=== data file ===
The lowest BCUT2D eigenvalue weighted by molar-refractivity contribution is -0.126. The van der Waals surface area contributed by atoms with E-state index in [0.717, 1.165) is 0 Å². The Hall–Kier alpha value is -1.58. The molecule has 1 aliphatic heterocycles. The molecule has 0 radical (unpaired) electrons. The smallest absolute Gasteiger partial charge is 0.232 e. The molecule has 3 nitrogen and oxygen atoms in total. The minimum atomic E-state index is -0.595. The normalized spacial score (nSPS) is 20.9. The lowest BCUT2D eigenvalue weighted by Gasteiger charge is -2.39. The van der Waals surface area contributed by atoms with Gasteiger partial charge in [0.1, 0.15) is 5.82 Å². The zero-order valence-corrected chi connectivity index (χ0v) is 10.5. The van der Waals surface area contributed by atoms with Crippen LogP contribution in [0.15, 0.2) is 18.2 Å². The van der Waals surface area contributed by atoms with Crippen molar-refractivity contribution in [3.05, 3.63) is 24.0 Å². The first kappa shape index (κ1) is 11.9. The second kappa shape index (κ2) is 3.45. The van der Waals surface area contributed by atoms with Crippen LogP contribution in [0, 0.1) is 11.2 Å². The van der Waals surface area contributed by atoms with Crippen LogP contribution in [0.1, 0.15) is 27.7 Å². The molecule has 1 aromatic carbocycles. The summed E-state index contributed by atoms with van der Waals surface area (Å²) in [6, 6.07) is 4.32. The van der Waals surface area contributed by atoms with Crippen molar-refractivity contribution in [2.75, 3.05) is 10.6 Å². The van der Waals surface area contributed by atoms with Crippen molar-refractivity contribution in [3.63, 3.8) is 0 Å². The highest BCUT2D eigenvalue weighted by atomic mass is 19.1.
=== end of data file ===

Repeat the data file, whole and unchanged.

The lowest BCUT2D eigenvalue weighted by molar-refractivity contribution is -0.126. The van der Waals surface area contributed by atoms with E-state index in [0.717, 1.165) is 0 Å². The Hall–Kier alpha value is -1.58. The molecule has 1 aliphatic heterocycles. The molecule has 0 radical (unpaired) electrons. The smallest absolute Gasteiger partial charge is 0.232 e. The molecule has 3 nitrogen and oxygen atoms in total. The minimum atomic E-state index is -0.595. The normalized spacial score (nSPS) is 20.9. The lowest BCUT2D eigenvalue weighted by Gasteiger charge is -2.39. The van der Waals surface area contributed by atoms with Gasteiger partial charge in [0.1, 0.15) is 5.82 Å². The zero-order valence-corrected chi connectivity index (χ0v) is 10.5. The van der Waals surface area contributed by atoms with Crippen LogP contribution in [0.15, 0.2) is 18.2 Å². The van der Waals surface area contributed by atoms with Crippen molar-refractivity contribution in [3.05, 3.63) is 24.0 Å². The first kappa shape index (κ1) is 11.9. The second kappa shape index (κ2) is 3.45. The van der Waals surface area contributed by atoms with Crippen LogP contribution in [0, 0.1) is 11.2 Å². The van der Waals surface area contributed by atoms with Crippen LogP contribution in [0.1, 0.15) is 27.7 Å². The molecule has 1 aromatic carbocycles. The summed E-state index contributed by atoms with van der Waals surface area (Å²) in [6, 6.07) is 4.32. The van der Waals surface area contributed by atoms with Crippen molar-refractivity contribution in [2.75, 3.05) is 10.6 Å². The van der Waals surface area contributed by atoms with Crippen molar-refractivity contribution in [3.63, 3.8) is 0 Å². The highest BCUT2D eigenvalue weighted by atomic mass is 19.1.